sharon kelly
12 Sep 2011, 17:42
I have lived in Sussex county for nearly 10 years now. I have seen fox and coyotes but I could swear a large but thin grey wolf jogged right in front of my car on route 515 tonight. Is this possible. I have seen others comment that they have seen wolves in this area too.
04 Jan 2011, 06:58
how do you get there and when is the best time to visit..?????
Nancy Schadd
09 Jul 2010, 09:15
We were there last Aug. for the 1st time and just loved what you are doing. We are coming back again this Aug. for another vist. Seeing the wolves was a great experience.
Jessica Rohlfing
25 Nov 2009, 18:42
I love camp taylor and lokota wolf preserve. my favorite wolves were and still are Night Song,Lakota,Black Star, and Teeko! i want to worck there when i get older!!! I love wolves!!!
Skylands Visitor
10 Nov 2009, 06:48
Leslie, If your photo is posted somewhere on the web, send us a link. Or email your photo directly to For bobcat and fox photography call Pam or Dan at 908-735-4244 or email There are two foxes and three bobcats and the photo sessions lasts about an hour.
Leslie Cook
09 Nov 2009, 15:58
How can i post photos for the wolves i have taken pictures of. I have one that was a finalist in a photo contest with over 3,500 photos, I would love to share it with all..Thanks Lesie Cook Iam also looking into doing a photo shoot with the fox and bobcat.Wondering how many do you have of them? thanks again.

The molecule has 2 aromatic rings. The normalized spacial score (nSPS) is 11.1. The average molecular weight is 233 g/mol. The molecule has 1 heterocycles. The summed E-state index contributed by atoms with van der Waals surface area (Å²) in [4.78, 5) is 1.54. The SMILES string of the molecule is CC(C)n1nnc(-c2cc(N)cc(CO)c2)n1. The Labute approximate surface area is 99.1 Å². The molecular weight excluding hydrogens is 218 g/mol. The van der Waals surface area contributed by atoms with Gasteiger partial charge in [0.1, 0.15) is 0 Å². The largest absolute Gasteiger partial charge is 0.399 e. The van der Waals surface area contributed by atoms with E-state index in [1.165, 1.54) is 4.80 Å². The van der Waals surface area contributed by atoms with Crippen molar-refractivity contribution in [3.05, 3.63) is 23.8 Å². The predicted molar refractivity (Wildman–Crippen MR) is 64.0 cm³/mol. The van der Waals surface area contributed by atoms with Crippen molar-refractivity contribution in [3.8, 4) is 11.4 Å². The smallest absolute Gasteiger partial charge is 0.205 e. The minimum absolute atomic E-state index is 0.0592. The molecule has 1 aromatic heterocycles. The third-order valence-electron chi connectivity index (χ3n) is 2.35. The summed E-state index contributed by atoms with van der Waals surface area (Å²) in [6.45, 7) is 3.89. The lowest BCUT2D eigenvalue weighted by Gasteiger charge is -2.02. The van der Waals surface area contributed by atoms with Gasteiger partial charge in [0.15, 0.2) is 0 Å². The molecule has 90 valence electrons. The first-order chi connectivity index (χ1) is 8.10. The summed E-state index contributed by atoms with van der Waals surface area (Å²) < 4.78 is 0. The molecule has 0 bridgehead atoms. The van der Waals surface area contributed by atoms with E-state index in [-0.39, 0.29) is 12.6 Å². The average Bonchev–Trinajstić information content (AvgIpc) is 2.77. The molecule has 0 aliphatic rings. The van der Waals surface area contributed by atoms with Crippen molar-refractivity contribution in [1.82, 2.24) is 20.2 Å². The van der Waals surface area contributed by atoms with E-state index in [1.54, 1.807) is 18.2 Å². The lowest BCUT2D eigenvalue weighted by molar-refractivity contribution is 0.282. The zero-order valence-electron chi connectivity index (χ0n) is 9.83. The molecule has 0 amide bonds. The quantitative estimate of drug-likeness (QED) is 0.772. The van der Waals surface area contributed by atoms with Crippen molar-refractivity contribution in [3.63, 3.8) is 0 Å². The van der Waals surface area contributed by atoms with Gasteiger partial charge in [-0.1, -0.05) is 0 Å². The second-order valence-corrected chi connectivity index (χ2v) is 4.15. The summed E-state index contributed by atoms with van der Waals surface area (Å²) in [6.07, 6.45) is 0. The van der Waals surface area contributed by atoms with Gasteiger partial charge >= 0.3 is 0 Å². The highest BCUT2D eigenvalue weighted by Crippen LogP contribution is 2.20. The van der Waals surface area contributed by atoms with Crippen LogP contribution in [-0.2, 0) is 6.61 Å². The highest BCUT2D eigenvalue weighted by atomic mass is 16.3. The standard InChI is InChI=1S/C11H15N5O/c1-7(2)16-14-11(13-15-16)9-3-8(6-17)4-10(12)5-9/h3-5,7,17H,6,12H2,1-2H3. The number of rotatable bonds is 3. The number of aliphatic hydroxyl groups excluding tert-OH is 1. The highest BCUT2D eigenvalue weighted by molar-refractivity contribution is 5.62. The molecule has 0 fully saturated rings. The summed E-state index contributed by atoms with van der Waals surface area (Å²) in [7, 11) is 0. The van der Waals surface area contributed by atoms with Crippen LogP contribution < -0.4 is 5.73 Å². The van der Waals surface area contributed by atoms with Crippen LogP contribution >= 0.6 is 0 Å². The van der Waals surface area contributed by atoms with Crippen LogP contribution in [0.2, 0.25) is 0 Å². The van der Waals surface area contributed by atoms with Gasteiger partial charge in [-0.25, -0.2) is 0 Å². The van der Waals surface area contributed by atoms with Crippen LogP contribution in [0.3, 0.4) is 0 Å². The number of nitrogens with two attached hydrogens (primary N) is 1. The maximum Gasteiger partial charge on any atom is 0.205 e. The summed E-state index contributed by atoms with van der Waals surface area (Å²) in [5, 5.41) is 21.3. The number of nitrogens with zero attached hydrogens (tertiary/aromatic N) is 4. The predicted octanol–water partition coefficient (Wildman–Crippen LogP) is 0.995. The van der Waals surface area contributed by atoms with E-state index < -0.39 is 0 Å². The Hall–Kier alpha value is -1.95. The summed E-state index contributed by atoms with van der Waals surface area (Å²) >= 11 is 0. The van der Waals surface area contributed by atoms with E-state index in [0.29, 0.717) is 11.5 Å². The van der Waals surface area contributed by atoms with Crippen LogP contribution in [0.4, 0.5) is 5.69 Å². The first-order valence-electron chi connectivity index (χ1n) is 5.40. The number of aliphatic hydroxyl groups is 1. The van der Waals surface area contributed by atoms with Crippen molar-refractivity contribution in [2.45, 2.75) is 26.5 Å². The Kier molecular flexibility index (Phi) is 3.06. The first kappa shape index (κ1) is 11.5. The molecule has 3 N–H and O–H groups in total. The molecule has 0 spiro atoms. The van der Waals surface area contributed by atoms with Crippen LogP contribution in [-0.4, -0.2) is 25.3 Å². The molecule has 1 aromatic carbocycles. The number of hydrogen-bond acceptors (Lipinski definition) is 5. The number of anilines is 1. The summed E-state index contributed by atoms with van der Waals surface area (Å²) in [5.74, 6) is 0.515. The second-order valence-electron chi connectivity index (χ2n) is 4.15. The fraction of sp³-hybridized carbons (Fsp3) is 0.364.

18 Sep 2009, 14:08
What do the wolf's eat durning the year?
Charlene Hoffner
06 Sep 2009, 16:58
I was recently at your reserve and was very impressed with the work you are doing there. I was wondering what plans you have to continue your work in the future. I am in the process of re-writing my will and have been looking for worth wild animal rescue establishments which I could help out. I have no family and had a part wolf pet with my foster family and recently lost my pet cocker and will try to help out the local s.p.c.a. I greatly admire your comment to the wolves and would love to be that committed to something. Please let me know if this is something you might be interested in. I'm not sure what information I would need to move forward if you are interested.\r\n\r\nEither way thanks for the nice tour and all you do to help those wonderful animals. Best of luck and keep up the good work.
Charles Miller
08 Jun 2009, 06:35
\r\n Do you have to make an appointment during the week. What about weekends?\r\n
10 Nov 2008, 13:40
Just visted on the 8th of November and it was great! Even with the rainy day it all worked out great! The wolves were beautiful and the fox and bobcat were a great added bonus. I would reccomend the 3pm tour it worked out so great. Thanks for doing what you do! Keep it up.
29 Aug 2008, 17:52
Are you wheelchair accessible?
Diane Tomarchio
16 Aug 2008, 11:28
I'd like to do some NJ day trips and see some of the interesting things in NJ, how do you tell me what is interesting for me to do?????? Thanks!
kevin saunders
13 Aug 2008, 17:49
whats your address??? i cant find it
22 Jun 2008, 09:41
What are the feeding times?\r\n\r\nThank you.
25 Jan 2008, 19:19
89 Mt. Pleasant Road, Columbia, NJ 07832
Patricia Buschow
08 Jan 2008, 10:43
Can you give me an address, so I can do a MapQuest from Tafton, PA 18464. My daughter is talking about coming up from Bergen Cty. and see you place would be a wonderful family day.\r\n\r\nThank you, Pat Buschow